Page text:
The conversation regarding right to repair has been evolving quite a bit lately. What began as a significant uphill battle has started to see a change in terrain. Especially thanks to some newfound support from the Federal Trade Commission (FTC).
The FTC published a report earlier this year aimed to shed some light on “anti-competitive repair restrictions,” which aimed to shed some light on the landscape of the whole ordeal in the United States. Unsurprisingly, Apple’s name was brought up in that report, and not in a good way. Not too long after that, President Biden instructed the FTC to draw up new rules for right to repair.
Now, that initiative is moving forward. The commission has voted unanimously to approve a new policy statement that will restore the right to repair for not only small businesses, but also workers, government entities, and consumers.
From today’s announcement:
The Federal Trade Commission today unanimously voted to ramp up law enforcement against repair restrictions that prevent small businesses, workers, consumers, and even government entities from fixing their own products. The policy statement adopted today is aimed at manufacturers’ practices that make it extremely difficult for purchasers to repair their products or shop around for other service providers to do it for them. By enforcing against restrictions that violate antitrust or consumer protection laws, the Commission is taking important steps to restore the right to repair.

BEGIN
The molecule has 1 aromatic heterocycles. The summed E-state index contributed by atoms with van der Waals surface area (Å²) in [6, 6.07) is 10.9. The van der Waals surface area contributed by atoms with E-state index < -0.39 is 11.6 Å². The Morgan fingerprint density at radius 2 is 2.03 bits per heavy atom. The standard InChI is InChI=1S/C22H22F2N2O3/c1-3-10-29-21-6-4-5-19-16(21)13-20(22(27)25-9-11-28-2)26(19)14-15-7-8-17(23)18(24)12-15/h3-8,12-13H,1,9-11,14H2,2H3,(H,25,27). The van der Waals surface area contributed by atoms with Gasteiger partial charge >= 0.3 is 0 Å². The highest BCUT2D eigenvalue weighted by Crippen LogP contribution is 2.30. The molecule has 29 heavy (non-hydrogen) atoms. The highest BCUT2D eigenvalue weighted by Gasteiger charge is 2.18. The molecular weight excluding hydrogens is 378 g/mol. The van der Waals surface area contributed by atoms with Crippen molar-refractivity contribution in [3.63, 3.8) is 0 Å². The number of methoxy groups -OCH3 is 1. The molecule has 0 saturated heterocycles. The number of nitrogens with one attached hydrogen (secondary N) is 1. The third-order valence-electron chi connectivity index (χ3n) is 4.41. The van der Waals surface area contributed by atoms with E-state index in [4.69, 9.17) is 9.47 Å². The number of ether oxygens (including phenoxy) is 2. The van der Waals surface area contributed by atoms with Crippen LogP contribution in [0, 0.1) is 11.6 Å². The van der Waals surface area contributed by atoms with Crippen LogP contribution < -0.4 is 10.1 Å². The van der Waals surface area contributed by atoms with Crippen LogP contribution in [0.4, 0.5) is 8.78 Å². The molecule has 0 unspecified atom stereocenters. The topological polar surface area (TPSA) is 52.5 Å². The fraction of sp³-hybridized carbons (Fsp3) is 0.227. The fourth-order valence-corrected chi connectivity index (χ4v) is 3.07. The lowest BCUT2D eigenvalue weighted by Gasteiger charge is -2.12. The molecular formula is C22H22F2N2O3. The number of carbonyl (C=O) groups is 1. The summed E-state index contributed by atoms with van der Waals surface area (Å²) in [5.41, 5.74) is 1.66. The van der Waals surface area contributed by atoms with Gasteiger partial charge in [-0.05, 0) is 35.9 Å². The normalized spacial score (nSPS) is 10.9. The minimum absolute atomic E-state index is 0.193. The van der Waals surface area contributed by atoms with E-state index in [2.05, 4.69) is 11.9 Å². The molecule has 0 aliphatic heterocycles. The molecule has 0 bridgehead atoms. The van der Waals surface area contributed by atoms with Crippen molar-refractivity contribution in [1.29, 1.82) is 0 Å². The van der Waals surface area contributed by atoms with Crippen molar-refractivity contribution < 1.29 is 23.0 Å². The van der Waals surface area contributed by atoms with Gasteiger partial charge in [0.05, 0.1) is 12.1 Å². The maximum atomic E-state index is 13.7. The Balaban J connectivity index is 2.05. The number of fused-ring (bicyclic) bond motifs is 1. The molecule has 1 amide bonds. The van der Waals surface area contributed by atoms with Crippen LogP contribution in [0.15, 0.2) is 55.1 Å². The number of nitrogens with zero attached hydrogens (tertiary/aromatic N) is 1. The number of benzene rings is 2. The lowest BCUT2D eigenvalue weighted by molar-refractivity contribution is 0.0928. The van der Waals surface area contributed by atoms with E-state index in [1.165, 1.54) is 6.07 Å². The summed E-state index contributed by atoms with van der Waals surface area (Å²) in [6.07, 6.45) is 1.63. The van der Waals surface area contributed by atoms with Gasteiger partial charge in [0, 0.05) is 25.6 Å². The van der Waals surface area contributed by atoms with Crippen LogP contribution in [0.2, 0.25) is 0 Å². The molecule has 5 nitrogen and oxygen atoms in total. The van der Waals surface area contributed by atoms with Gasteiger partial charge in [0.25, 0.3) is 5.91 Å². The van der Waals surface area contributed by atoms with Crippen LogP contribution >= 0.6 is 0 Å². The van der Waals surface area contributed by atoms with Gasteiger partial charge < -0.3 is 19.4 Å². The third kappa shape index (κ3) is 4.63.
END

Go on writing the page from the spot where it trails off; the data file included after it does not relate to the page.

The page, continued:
The press release today also echoed the commission’s previous report, regarding the current state of right to repair in the U.S.:
These types of restrictions can significantly raise costs for consumers, stifle innovation, close off business opportunity for independent repair shops, create unnecessary electronic waste, delay timely repairs, and undermine resiliency,’ FTC Chair Lina Khan said during an open Commission meeting. ‘The FTC has a range of tools it can use to root out unlawful repair restrictions, and today’s policy statement would commit us to move forward on this issue with new vigor.
As for what’s next:
In the policy statement, the Commission said it would target repair restrictions that violate antitrust laws enforced by the FTC or the FTC Act’s prohibitions on unfair or deceptive acts or practices. The Commission also urged the public to submit complaints of violations of the Magnuson-Moss Warranty Act, which prohibits, among other things, tying a consumer’s product warranty to the use of a specific service provider or product, unless the FTC has issued a waiver.
Things could change for the right to repair in a big way soon. The groundwork is already in place, to be sure. We’ll have to wait and see what happens next.